TRENTON, NJ – State Epidemiologist Dr. Christina Tan said on Monday that New Jersey is entering a “new wave” of the COVID-19 virus pandemic when pressed by reporters at Governor Phil Murphy’s daily state COVID-19 briefing.
“To the question about the first wave, second wave, I would be with the Governor and with the commissioner that whether or not we characterize this as part of a continuum of the first wave that we saw back in March and April versus this being the beginning of a new wave, so to speak, the fact is that we’ve got a lot of activity going on right now,” Dr. Tan said. “What’s most important is taking some actionable steps in terms of making sure that we maintain vigilance with the measures that we know that we need to take to keep these numbers down, as well as to continuously monitor what’s going on in the community if we can identify any other steps that we can take to prevent illness.”
Governor Phil Murphy said he doesn’t spend much time trying to put a name on what is happening or where New Jersey is in the virus timeline, but acknowledged, whatever it is that is happening now, isn’t a good direction for the state.
“I haven’t spent a lot of time wondering about whether this is the end of the first or the beginning of the second. I just know that the numbers, you know, just again, positive cases from today back over the past five days, 1,192, 1,282, 958, 823, 973, that’s five days and my eyeballs tell me it’s about 5,000 cases,” Governor Murphy said. “Yeah, I do think spot positivity is up. It’s at 3.36%. That looks, eyeballing over the past week, to be a hair above what the average has been, but it does tell you we’re testing a lot of people, which is to your third point. The RT has been literally stuck in a band of 1.15 to 1.8 for the past week. I guess today it went down a hair to 1.14, but my data tells me it’s a little fresher than the spot positivity. The spot positivity is as of tests taken on the 15th, the RT was as of October 17th.”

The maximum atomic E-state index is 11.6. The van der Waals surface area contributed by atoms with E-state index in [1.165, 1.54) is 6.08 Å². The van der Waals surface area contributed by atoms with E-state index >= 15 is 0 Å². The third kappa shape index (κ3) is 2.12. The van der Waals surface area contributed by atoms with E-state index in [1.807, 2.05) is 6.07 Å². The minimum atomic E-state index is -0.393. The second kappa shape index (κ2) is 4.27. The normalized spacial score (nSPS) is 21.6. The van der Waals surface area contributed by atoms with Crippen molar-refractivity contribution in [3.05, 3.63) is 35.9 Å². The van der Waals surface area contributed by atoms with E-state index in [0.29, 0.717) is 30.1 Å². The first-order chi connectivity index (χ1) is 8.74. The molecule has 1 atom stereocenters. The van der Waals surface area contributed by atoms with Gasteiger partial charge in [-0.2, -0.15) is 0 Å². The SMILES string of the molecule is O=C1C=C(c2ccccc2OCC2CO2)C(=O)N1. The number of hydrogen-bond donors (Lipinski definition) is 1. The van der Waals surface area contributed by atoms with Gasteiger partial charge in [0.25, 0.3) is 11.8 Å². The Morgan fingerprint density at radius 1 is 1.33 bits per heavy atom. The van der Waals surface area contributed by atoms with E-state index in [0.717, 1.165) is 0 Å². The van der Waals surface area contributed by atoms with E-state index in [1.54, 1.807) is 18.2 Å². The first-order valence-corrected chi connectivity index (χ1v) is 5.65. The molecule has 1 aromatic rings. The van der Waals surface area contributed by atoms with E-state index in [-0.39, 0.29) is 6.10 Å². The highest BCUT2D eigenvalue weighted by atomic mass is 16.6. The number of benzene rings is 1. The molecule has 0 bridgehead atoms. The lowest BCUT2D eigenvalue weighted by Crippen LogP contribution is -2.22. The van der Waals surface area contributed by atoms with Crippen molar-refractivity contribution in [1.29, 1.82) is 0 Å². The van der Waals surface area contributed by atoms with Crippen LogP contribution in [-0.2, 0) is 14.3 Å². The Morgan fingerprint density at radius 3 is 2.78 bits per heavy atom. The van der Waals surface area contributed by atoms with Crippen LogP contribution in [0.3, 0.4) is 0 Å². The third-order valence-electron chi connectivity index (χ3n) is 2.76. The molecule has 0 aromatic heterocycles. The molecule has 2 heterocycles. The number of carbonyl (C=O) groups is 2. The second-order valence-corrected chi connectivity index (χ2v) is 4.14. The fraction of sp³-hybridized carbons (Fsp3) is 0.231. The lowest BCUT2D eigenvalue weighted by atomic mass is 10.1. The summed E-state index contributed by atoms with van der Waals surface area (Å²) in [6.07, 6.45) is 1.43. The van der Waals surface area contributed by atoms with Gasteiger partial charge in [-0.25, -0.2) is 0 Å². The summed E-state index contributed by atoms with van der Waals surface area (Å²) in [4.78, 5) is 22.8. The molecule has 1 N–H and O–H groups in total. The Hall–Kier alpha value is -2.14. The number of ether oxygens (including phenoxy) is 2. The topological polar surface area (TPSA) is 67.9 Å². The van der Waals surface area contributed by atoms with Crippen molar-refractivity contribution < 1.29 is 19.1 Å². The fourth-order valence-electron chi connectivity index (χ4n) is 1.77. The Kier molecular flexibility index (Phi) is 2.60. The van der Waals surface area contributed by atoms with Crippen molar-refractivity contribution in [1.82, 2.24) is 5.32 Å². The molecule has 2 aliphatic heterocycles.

Dr. Judith Persichili, who needs absolutely no introduction whatsoever, after signing an order in March to force long term care facilities to begin taking in recovering COVID-19 patients that lead to the deaths of thousands saw things differently. Persichili said she didn’t see this as a new wave, but a continuation of constant planning and vigilance for a second wave.
“‘I’ve never stopped working with the hospitals. We never considered the wave to be over and every day at 10:00 a.m. we review again their stockpiling, particularly for PPE. We review their bed utilization,” Persichili said. “We know every day, how many available beds we have and how many available Intensive Care Unit beds we have. Additionally, we have maintained all of our waivers to allow them to expand their bed complement, particularly their critical care bed complement, at a moment’s notice. We additionally are working with them on staffing plans to build up to contingency or crisis staffing, if they need it. It’s an everyday event we’re working with the hospitals and preparing with them every step of the way. They report every night at 10:00 p.m. so we know every morning at 10:00 a.m. exactly where they are.”